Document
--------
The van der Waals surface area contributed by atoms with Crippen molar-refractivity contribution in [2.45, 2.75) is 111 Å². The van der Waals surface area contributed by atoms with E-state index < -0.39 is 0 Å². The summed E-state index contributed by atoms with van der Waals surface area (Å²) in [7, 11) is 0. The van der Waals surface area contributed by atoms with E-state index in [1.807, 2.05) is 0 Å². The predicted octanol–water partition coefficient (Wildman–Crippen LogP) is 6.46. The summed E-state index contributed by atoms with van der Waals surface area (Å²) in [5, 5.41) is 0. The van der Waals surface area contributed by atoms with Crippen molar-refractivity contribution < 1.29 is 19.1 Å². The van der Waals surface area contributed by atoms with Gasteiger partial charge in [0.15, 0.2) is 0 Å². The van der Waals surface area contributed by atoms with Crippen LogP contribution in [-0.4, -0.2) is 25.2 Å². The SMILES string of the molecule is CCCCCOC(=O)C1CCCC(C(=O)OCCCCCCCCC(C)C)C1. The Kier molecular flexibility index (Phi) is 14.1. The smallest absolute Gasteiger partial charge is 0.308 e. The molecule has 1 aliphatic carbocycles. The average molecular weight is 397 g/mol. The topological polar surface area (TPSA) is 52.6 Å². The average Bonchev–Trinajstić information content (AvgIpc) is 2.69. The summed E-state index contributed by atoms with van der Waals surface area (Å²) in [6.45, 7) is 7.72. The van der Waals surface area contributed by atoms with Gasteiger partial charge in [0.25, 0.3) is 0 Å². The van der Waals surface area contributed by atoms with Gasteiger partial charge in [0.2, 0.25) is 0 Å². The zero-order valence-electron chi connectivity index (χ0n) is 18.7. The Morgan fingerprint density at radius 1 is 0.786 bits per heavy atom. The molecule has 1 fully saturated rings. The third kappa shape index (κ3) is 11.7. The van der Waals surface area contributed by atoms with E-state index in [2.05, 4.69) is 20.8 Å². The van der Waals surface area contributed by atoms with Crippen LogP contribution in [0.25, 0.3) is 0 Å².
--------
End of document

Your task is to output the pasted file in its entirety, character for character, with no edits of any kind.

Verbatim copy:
The van der Waals surface area contributed by atoms with Crippen molar-refractivity contribution in [2.45, 2.75) is 111 Å². The van der Waals surface area contributed by atoms with E-state index < -0.39 is 0 Å². The summed E-state index contributed by atoms with van der Waals surface area (Å²) in [7, 11) is 0. The van der Waals surface area contributed by atoms with E-state index in [1.807, 2.05) is 0 Å². The predicted octanol–water partition coefficient (Wildman–Crippen LogP) is 6.46. The summed E-state index contributed by atoms with van der Waals surface area (Å²) in [5, 5.41) is 0. The van der Waals surface area contributed by atoms with Crippen molar-refractivity contribution < 1.29 is 19.1 Å². The van der Waals surface area contributed by atoms with Gasteiger partial charge in [0.15, 0.2) is 0 Å². The van der Waals surface area contributed by atoms with Crippen LogP contribution in [-0.4, -0.2) is 25.2 Å². The SMILES string of the molecule is CCCCCOC(=O)C1CCCC(C(=O)OCCCCCCCCC(C)C)C1. The Kier molecular flexibility index (Phi) is 14.1. The smallest absolute Gasteiger partial charge is 0.308 e. The molecule has 1 aliphatic carbocycles. The average molecular weight is 397 g/mol. The topological polar surface area (TPSA) is 52.6 Å². The average Bonchev–Trinajstić information content (AvgIpc) is 2.69. The summed E-state index contributed by atoms with van der Waals surface area (Å²) in [6.45, 7) is 7.72. The van der Waals surface area contributed by atoms with Gasteiger partial charge in [0.25, 0.3) is 0 Å². The van der Waals surface area contributed by atoms with Gasteiger partial charge in [0.2, 0.25) is 0 Å². The zero-order valence-electron chi connectivity index (χ0n) is 18.7. The Morgan fingerprint density at radius 1 is 0.786 bits per heavy atom. The molecule has 1 fully saturated rings. The third kappa shape index (κ3) is 11.7. The van der Waals surface area contributed by atoms with E-state index in [2.05, 4.69) is 20.8 Å². The van der Waals surface area contributed by atoms with Crippen LogP contribution in [0.25, 0.3) is 0 Å².